Capacity Design

Seismic Capacity Design Chain

Figure 5.2 Ductility of chain with brittle and ductile links

Figure 5.2 Ductility of chain with brittle and ductile links

According to capacity design principles, to maximise the ductility of the chain, some links have to be chosen to have ductile behaviour and be designed with that purpose. The rest of the structure must be designed with excess strength in order to remain elastic during the plastic deformations of the ductile links. For this purpose the design force of the brittle links must be equal to the maximum resistance of the ductile links after yielding, that is, a force equal or above F . The ductile link behaves like a fuse, which does not allo the applied force acting on the brittle links to increase above their maximum resistance. Therefore the force applied on the chain can increase above Fy up to the value Fu, but cannot exceed this value. At this stage the chain collapses at a displacement much higher than the chain designed with the direct design methodology, as follows:

ence, the brittle links ust be designed for a force different fro the ductile link, hich is a function not of the notional applied load but of the capacity of the ductile link, in order to prevent the premature failure of the brittle links before the deformation capacity of the ductile links is exhausted. The fact that the design action effects in predefined 'protected' elements are a function of the resistance of other key elements is a basic characteristic of capacity design, and is an important difference to standard design procedures for quasi-static loading.

This highlights the fact that the indiscriminate provision of excess strength, hich is usually considered positive according to standard design procedures, ay adversely affect the non-linear behaviour of a structural system, as it may prevent an intended ductile link from acting like a fuse. Hence, if after designing a ductile frame, the flexural reinforcement of beams or of the base section of walls is increased, this is not necessarily a 'safe' change since it may increase the forces transmitted to other parts of the structure.

Whilst capacity design is an important concept for seismic design in all aterials, it is included here because it is particularly relevant to reinforced concrete structures, hich can potentially exhibit brittle failure odes unless attention is paid to suppressing these odes in the design and detailing.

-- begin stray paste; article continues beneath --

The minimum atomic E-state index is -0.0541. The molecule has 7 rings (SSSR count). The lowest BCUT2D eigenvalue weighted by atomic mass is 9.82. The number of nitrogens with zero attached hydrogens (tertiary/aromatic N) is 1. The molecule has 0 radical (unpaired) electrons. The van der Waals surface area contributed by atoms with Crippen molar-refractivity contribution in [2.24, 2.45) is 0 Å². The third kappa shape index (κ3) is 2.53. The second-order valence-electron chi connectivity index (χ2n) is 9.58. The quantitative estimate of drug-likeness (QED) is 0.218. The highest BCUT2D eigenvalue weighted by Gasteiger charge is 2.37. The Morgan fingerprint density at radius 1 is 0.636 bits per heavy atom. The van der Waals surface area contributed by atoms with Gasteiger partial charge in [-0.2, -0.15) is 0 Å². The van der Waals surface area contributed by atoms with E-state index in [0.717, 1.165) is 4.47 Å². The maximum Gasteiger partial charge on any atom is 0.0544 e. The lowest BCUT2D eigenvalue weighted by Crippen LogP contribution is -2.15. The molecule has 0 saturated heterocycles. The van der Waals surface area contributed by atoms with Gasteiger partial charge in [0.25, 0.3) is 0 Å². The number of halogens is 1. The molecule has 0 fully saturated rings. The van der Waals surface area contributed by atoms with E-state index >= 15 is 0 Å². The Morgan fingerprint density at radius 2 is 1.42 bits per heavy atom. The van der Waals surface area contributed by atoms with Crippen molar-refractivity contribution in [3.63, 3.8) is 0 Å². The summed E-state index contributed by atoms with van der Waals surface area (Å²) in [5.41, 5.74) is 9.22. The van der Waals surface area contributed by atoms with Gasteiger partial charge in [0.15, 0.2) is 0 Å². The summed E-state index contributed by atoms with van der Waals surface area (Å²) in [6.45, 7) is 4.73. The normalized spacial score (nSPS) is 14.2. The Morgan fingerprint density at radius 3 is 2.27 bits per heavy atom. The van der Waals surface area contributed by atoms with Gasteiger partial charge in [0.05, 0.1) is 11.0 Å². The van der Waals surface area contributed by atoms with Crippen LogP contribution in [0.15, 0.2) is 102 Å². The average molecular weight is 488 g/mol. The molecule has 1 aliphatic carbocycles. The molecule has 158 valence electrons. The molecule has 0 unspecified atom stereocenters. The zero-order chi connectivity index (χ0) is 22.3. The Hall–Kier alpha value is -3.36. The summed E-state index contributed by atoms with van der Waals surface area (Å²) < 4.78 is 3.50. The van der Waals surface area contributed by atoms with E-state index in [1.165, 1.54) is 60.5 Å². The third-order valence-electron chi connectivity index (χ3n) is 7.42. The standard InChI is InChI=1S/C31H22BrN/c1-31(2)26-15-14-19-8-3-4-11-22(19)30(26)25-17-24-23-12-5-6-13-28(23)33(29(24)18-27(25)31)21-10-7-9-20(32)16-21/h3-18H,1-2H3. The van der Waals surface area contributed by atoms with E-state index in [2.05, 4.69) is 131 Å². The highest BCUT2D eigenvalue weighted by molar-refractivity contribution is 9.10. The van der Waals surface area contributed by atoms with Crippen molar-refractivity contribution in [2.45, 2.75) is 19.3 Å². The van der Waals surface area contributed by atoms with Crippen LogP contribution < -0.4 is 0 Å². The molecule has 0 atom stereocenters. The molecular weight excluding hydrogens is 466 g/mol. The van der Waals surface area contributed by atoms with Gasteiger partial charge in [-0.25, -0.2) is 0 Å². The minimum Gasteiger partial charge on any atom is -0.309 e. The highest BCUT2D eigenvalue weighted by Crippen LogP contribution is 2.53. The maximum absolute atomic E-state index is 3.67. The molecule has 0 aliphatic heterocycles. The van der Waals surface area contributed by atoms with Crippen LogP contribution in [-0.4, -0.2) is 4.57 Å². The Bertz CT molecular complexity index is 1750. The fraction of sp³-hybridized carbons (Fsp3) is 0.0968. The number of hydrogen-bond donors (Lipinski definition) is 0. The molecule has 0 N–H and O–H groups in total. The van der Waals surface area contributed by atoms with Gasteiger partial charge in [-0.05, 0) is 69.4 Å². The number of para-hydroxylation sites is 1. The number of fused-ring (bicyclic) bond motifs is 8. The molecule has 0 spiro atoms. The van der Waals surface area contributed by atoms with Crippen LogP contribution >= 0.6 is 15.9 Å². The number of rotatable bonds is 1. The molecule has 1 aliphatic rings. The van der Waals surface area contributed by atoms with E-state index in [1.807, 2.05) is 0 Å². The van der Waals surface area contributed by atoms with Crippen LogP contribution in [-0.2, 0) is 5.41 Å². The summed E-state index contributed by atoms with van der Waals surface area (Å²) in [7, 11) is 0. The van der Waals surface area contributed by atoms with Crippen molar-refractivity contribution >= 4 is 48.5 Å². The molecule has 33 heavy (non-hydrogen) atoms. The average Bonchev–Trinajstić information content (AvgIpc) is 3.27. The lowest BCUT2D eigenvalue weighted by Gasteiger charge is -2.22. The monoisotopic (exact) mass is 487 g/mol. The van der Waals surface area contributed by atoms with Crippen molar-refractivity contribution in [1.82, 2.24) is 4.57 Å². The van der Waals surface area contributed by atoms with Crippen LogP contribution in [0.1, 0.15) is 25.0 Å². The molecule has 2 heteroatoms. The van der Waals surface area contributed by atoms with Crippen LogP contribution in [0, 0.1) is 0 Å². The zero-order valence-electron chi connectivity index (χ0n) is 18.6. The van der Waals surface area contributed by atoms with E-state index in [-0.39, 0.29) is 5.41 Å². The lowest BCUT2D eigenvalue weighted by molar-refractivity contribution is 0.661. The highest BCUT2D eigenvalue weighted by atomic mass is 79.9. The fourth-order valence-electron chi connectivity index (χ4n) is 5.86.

In the case of reinforced concrete elements the best way to dissipate energy is by flexural yielding, as shear and axial forces tend to induce brittle behaviour. herefore, the ductility of a structure can generally be optimised by enforcing flexural yielding at specific locations (ductile links), called plastic hinge zones, avoiding any type of shear or axial compressive failure (brittle links) and designing the rest of the structure to remain elastic throughout the development of the plastic hinges.

The approach adopted by EC8 to promote capacity design of reinforced concrete structures is to choose critical regions of the structure (the plastic hinge zones referred to above) that are designed to yield in flexure hen subject to the design earthquake loading, modified by the q factor appropriate to the structural system. These critical regions are then detailed to undergo large, inelastic cyclic deformations and fulfil the role of structural 'fuses', limiting the inertial loads that can be transferred to the remaining 'protected' parts of the structure, which can then be designed to normal EC2 provisions.

The capacity design rules in EC8 are discussed in more detail later but primarily cover:

• Derivation of shear forces in members from the flexural capacity of their critical regions.

• Promotion of the strong column/weak beam hierarchy in frame structures, evaluating column moments as a function of the capacity of the beams framing into them.

In both cases, in the design of notionally elastic parts of the structure, an allowance for overstrength of the critical regions is made, a greater allowance being ade for than for structures.

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